According to Hurt’s probable cause affidavit, Belote said he’d been drinking beer at the bar 15 minutes earlier.

At the police station, Belote provided breath samples measuring 0.159 and 0.149 blood-alcohol content. The legal limit is no more than 0.08.

He was transported to the Manatee County jail, then posted $120 bond and was released.

An 8:30 a.m. June 19 arraignment was assigned by the 12th Circuit Court at the Manatee County Judicial Center, 1051 Manatee Ave. W., Bradenton.

Eyes on the road

The Florida Department of Transportation and Manatee County posted the following notices for the week of June 3:

Longboat Pass Bridge: Major repairs begin June 10 on the Longboat Pass Bridge on Gulf Drive between Bradenton Beach and Longboat Key. Overnight work will continue through the fall.

Coquina Beach: Manatee County is working on the south end of the Coquina Beach parking lot in Bradenton Beach, which is closed.

        Bradenton Beach: Milling and paving continues, with work on 10th Street North east of Gulf Drive; 26th Street North from Gulf Drive to Avenue C; and Avenue C from 26th Street to Gulf Drive.

Holmes Beach: Milling and paving continues, with work on 39th Street from Gulf Drive to Fourth Avenue; Fourth Avenue from 39th to 35th streets; 35th Street from Fourth Avenue to Sixth Avenue; and Avenue E from Gulf Drive to 28th Street.

For the latest road watch information, go online to www.fl511.com or dial 511.

Holmes Beach residents look to restart noise dispute

The city of Holmes Beach is looking to head off another complaint about noise.

Holmes Beach filed a motion to dismiss Richard and Marjorie Motzers’ amended complaint and the Motzers’ attorney set up an Aug. 1 court date to hear the dispute.

Anthony Manganiello III, of Icard Merrill in Sarasota, filed the Motzers’ new complaint, alleging the city failed to prevent residents “from being effectively driven out of their quiet neighborhood by excessive noise emanating from an ever-increasing number of short-term rental properties.”

He argued Holmes Beach police should be ordered to perform non-discretionary, administrative portions of the ordinance.

Thomas Thanas, of the city’s law firm of Dye Harrison, argued against the new complaint saying, “The amended complaint alleges no new facts. The amended complaint cites to no new cases.”

He also said Manganiello’s new argument asks the court to “dissect the city’s noise control ordinance” and separate the discretionary functions from non-discretionary/administrative portions,” which “misses the whole point” of a prior court order.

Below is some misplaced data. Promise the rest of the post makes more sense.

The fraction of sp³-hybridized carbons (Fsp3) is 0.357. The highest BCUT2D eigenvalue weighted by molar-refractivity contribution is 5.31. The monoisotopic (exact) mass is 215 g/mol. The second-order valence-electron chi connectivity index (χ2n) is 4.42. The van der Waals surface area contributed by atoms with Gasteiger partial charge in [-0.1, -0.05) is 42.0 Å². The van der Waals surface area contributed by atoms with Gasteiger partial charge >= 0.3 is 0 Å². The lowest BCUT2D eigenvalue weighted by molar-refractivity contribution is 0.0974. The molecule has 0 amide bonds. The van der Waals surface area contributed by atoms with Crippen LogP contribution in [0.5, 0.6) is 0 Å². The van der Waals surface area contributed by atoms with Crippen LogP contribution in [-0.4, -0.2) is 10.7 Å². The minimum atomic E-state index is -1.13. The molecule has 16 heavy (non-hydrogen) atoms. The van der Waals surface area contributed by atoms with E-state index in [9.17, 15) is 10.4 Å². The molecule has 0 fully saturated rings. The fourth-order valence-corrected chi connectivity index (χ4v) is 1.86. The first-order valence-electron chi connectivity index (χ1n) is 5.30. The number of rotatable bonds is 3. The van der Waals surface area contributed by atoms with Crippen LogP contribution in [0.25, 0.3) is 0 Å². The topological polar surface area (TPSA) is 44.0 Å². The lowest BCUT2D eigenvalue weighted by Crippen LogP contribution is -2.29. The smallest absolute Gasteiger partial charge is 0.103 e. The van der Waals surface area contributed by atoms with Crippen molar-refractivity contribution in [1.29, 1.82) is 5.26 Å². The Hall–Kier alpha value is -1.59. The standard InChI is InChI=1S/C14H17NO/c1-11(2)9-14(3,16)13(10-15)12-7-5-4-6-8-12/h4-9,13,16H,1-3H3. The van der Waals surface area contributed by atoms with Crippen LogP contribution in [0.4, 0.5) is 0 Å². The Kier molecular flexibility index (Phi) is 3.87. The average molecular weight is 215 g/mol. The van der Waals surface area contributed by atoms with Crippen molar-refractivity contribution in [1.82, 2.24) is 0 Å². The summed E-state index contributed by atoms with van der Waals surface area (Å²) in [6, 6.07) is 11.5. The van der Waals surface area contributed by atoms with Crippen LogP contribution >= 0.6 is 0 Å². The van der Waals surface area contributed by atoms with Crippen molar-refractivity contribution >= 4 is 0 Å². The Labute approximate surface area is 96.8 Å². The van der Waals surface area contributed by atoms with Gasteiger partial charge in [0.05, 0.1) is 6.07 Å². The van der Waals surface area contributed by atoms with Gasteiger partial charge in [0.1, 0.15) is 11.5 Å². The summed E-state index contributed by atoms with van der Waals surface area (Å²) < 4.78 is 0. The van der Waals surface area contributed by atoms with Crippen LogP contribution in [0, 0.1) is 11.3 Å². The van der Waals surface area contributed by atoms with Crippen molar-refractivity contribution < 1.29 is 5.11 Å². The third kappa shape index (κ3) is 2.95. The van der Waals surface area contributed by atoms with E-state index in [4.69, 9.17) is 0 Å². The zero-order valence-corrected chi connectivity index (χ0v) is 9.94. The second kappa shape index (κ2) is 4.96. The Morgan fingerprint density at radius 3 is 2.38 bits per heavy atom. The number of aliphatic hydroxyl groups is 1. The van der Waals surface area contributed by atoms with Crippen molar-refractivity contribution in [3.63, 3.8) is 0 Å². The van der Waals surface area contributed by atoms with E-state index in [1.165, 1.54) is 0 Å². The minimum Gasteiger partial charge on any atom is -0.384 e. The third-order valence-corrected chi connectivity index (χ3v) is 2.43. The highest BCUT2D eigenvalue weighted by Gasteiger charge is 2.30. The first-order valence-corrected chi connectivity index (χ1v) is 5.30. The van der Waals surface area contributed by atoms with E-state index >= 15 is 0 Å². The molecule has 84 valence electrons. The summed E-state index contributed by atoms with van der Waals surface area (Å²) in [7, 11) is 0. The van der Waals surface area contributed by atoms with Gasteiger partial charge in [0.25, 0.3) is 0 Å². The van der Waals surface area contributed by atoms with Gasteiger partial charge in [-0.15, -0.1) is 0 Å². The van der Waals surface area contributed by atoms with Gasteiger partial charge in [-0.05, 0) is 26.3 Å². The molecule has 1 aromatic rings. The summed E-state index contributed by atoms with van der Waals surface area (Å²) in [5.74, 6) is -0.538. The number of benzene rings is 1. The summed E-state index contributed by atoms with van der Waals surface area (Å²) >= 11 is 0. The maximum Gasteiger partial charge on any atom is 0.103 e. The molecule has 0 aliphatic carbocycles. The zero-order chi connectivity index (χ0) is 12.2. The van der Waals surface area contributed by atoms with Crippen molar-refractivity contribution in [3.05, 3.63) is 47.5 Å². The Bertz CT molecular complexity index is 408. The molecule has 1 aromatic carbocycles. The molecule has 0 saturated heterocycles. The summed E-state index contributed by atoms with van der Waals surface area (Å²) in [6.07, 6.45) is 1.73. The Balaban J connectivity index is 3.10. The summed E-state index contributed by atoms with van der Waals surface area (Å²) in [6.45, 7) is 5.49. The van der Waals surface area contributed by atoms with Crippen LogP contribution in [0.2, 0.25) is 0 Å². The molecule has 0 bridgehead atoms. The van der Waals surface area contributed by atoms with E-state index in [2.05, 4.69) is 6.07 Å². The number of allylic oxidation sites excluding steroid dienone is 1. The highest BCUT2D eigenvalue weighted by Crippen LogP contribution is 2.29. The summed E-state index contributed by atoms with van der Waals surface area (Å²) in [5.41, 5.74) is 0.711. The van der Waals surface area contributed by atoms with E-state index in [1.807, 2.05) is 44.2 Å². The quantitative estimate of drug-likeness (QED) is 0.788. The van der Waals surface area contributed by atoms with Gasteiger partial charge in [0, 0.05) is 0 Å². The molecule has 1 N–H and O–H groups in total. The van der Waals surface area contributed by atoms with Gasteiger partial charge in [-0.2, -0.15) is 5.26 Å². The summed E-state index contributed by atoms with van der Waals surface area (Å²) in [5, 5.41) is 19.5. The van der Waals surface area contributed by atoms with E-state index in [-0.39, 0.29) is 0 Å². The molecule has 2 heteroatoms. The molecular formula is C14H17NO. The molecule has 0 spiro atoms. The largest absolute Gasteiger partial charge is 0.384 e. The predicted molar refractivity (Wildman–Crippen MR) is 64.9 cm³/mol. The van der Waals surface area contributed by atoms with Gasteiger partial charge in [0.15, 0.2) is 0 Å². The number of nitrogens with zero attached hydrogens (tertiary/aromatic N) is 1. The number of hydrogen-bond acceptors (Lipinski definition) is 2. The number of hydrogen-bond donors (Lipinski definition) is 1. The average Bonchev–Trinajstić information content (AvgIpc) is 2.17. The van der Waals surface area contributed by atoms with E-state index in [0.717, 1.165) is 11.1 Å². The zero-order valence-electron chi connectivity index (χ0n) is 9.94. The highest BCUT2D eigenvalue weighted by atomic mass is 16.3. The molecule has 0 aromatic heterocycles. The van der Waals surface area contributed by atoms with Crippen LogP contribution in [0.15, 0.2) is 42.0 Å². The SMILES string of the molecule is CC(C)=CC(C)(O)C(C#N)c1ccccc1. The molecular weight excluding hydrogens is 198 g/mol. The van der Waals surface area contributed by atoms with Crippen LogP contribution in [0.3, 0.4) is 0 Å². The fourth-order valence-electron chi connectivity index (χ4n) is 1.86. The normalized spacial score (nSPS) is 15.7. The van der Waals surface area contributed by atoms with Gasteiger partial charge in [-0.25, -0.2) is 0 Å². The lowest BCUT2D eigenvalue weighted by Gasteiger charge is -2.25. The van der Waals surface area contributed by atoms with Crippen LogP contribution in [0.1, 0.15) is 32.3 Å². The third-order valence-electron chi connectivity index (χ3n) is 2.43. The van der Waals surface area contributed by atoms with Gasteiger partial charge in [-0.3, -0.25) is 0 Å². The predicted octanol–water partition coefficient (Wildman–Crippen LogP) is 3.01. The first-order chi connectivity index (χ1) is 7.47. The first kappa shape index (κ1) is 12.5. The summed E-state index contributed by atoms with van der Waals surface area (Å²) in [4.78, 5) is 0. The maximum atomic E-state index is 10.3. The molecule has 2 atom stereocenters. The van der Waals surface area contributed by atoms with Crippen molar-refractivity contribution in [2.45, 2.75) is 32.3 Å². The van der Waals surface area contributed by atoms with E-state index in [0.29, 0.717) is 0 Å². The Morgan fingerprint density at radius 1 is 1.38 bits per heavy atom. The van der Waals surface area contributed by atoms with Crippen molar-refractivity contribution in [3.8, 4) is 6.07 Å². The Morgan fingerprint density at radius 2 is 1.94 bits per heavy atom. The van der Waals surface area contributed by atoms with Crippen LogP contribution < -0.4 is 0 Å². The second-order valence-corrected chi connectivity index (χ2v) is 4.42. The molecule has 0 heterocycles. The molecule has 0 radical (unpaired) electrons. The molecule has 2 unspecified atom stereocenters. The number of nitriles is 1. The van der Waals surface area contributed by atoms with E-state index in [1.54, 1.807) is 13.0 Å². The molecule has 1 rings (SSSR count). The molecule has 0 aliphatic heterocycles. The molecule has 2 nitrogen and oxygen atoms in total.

Twelfth Circuit Judge Charles Sniffin dismissed a prior Motzer complaint March 14, ruling the judiciary cannot interfere with discretionary functions of other branches of government, including an officer’s power to enforce criminal laws or issue civil citations.

An April 1 order in the case clarified that the prior dismissal was “without prejudice,” allowing the Motzers to submit an amended complaint.

The Motzers live in a residential district zoned for duplexes in the 400 block of 56th Street in Holmes Beach, where short-term rental properties on Holmes Boulevard and 55th Street border their home.

The couple first sued the city in June 2018, asking the court to mandate that Holmes Beach and its police department enforce the city noise ordinance, which restricts noise to no more than 65 decibels before 10 p.m. and no more than 50 decibels between 10 p.m. and 7 a.m.

The city’s motion to dismiss the Motzers’ second complaint is set for 1:30 p.m. Aug. 1 at the Manatee County Judicial Center, 1051 Manatee Ave. W., Bradenton.

Anna Maria City Pier inches toward completion

thumb image
Grace Ankers, 82, left, sits next to her husband, Tony, 85, May 21 as they watch construction on the new Anna Maria City Pier. Islander Photos: Cory Cole
Workers walk across plywood placed to facilitate construction and safety on the Anna Maria City Pier May 24. The installation of the IPE planks is yet to come.

Passersby looked on with anticipation the week of May 20 as the Anna Maria City Pier took shape one slat at a time.

That week, i+iconSOUTHEAST was installing pipes, to carry water, gas, communication and electrical lines under the pier decking.

Day after day, people approached and asked questions of anyone wearing hard-hats, just trying to cure their curiosity.

Mayor Dan Murphy said May 24 that work on the pier was going smoothly with no current delays.

The next step Murphy has planned is selecting the contractor for the construction of the restaurant and bait shop at the T-end of the pier. Bids for the work were due May 20.